Some hard costs are labor costs one degree removed such as the case of talent or additional project-specific labor. Keep in mind that these hard costs may also create additional labor costs such as project management for finding the talent, vetting the talent, or the time spent going through asset libraries to find the appropriate music or sound effects.
Measuring The Intangible
As I covered extensively in How To Go Upmarket, there are three meta-factors to consider in any product or service: speed, quality, price. These three meta-factors all must be considered when hiring a content creator. Do not expect to get all three.
- If you need something fast, expect that the quality will either be lower, or that to get something high quality, that you will pay more for it.
- If you need something high quality, expect to pay more for it, especially if you want it quickly.
- If you need to hit a certain price point, understand how that may impact the speed of delivery or the quality you can expect.
Today, I want to introduce a fourth factor that contextualizes speed, quality, and price. It is the reason I call each of those factors intangible. I’m talking about…
- Someone with unreasonable expectations will find few options except disappointment and frustration.
- Someone with modest expectations is more likely to be pleased with what they get.
Embedded in this is how much control you expect to have in the process.
Ian Bower touched on this recently in our episode of Shareable called The Human Touch of Design. Are you prepared to let the designer solve the problem? Or does it need to be exactly what’s in your mind? Every time I think of a high control client, I’m reminded of the Oatmeal comic How web design goes straight to hell.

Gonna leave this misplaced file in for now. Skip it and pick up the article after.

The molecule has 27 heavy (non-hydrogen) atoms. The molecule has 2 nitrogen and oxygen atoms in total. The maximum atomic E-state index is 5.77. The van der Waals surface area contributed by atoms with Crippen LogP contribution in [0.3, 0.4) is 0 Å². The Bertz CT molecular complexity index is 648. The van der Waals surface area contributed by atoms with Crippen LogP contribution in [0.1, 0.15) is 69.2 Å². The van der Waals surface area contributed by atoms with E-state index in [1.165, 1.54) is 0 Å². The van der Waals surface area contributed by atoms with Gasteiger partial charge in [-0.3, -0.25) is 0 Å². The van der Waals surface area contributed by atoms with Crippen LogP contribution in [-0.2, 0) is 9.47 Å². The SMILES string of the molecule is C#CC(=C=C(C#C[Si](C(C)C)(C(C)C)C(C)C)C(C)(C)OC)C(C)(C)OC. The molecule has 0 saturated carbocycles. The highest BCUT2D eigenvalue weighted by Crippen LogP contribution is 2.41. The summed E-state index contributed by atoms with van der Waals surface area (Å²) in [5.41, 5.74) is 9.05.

Your expectations will define whether or not something is fast, cheap, or good. Keep that in mind.
Bottom Line: How much should it cost?
Price doesn’t necessarily have anything to do with speed or quality.
I’ve seen brilliant creators undercharge for their work convinced that they are frauds. I’ve watched as they pay out of their own pocket for labor costs because they forget to include them in the estimate.
At the same time, I’ve seen charlatans charging top-of-the-market rates getting by on their charisma and bravado.
Price, in our society is not a measure of value…but it is a signal. It is a signal of the value a business puts on their product or service.
So, while I could give you a range of costs, the truth is there are far too many variables for a pricing table to make any sense. Further, even if I gave you the rates broken down to a range by hour, it still wouldn’t answer the question of “how many hours does this content creator need?”
When assessing the cost of a project, you should expect to pay for:
- All of the labor I listed above including the planning, production, revisions, and project management. Not paying for any of the labor is unethical, and if you find a vendor willing to waive the costs of any labor, you should be willing to thank them by lowering your expectations for quality or speed.
- All of the hard costs including additional labor, materials, equipment, assets, etc
- All of the intangibles. You want it fast? Pay more. You want more control that requires more revisions? Pay more. You want it less expensive? You pay with a longer timeline or lower expectations of quality.
While it’s not your job to come up with the price for all of that, you certainly need to have the right expectations set when budgeting.
The true cost of content is this: it takes time, energy, creativity, materials, and collaboration to make a successful piece of content…and all of that costs money.